Times were very hard during the depression, and LaMar was often out of
work. He used to walk down along the railroad tracks and look for pieces of coal
which had fallen from the train cars. LaMar and Grace apparently had marital
difficulties. When Garland was just a baby, Grace took him and went down to
California for a while, to the Los Angeles area, where her mother Beulah Mae
and grandparents (James H. Elledge, 1854-1942, and Mary Ann Wilson Elledge,
1857-1940), had moved. Most of Grace's sisters and brothers also lived in that
area. LaMar soon went down to California after Grace, but apparently she didn't
want to return with him at that time, so LaMar took Garland back to Utah with
him. They stayed for a time with LaMar's mother Jennie Glenn and her parents.
LaMar's brother Liston Bray said that when he and his wife paid a visit, they
found LaMar out working in the fields and carrying the baby with him. They
offered to take care of the baby for a while, and took him to their home in
Bingham. After Grace decided to return from California, they reconciled and
moved up to Bingham Canyon also, where LaMar found work at the copper mine.
They moved to Copperfield at the top of Bingham Canyon, and here
LAWRENCE WEBB BRAY was born 22 August 1946.
He died Aug. 5, 1948
His death was the result of an accident -- he was scalded by hot water
which he had tipped over on himself.
Their fourth and last child,
AFTON GRACE BRAY, was born 28 October 1949
married (1) DOUGLAS WAYNE ANDERSON, (later divorced)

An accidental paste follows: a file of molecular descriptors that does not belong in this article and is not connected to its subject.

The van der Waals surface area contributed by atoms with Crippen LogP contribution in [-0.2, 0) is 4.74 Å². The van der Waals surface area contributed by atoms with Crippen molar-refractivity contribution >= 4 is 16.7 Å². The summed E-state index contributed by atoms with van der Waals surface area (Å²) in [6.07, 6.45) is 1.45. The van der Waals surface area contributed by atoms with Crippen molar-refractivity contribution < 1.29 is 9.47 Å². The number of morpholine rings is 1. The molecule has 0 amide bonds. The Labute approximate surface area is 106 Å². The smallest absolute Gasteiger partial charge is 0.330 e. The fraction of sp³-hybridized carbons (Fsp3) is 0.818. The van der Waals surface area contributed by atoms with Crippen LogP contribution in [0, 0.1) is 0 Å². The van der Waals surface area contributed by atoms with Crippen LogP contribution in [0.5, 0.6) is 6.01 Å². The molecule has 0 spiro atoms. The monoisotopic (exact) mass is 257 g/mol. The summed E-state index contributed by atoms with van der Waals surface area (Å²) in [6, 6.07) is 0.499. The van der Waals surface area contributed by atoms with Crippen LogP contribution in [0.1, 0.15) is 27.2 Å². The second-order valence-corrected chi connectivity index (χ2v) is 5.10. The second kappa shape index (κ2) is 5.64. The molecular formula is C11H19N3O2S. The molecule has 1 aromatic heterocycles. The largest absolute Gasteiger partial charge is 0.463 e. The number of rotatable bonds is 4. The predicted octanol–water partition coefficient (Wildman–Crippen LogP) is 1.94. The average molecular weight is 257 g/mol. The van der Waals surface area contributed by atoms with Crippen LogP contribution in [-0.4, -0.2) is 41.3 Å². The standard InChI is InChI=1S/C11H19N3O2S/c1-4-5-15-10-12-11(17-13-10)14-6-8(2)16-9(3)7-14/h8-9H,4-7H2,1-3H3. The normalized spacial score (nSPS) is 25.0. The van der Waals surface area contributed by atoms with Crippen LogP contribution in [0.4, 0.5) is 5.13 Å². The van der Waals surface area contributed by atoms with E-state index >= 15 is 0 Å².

had one son: CASEY MELVIN ANDERSON, born 10 August 1978
married (2) ROBERT EDWARD BABECKI in April 2000
(Afton's older brothers Garland and Eldon were 19 and 15 years old at the
time she was born.)
Afton later also got her education and took training as a keypunch operator.
She became a claims and appeals consultant in the Utah State Office of
Disability, Dept. of Social Security.
She lives in her parents' old home in Copperton.
Around 1950, the town of Copperfield was going to be torn down to make room
for further expansion of the Bingham Copper Mine, so the family moved down to
the town of Copperton, below Bingham, in the company housing which were the
nicest of modern homes at the time. At first they were renting from the
company, but later the residents of Copperton were given first opportunity to
buy when the company decided to sell the homes.
At the copper mine, LaMar worked as a brakeman on a train and later as
a locomotive engineer for many years. Often he worked the night shift, because
the mine was kept in operation 24 hours a day. LaMar enjoyed working at the
mine, and his association with many friends of various ethnic backgrounds. They
joked around a lot, and called each other by names which would be considered
ethnic slurs today, but to those who grew up in Bingham this was just part of
life. They were not offended to be called by these names. Everyone had their
nicknames also, and LaMar was sometimes called "Fat Bray". It is uncertain
just how he got this nickname, because he wasn't fat. He actually was quite
small and muscular. For a while Grace also worked up at the mine to help ends
meet; she worked as a flagger to signal the trains hauling overburden at the
mine. But she said that the men would make remarks and were teasing LaMar too
much about his wife working there, so he made her quit.
LaMar liked to go hunting and especially fishing a lot. He would often
go down to the Jordan River and take Garland fishing with him from the time he
was just a baby. After LaMar's retirement he began having some health problems;
at one time he was told that he had lung cancer from smoking. He seemed to
bounce back from many things, but he finally passed away April 5, 1980, from a
bleeding ulcer in his stomach, at the age of 71. He was a man who was rough on
the outside -- a hard drinker and smoker, who swore a lot and liked to tell
colorful stories, but he had a very good heart. He loved his family and friends,
and often went out of his way to do things for them. He also liked to write
humorous poems; he had quite a sense of humor.
by Karen Bray Keeley
by Sandra Shuler Bray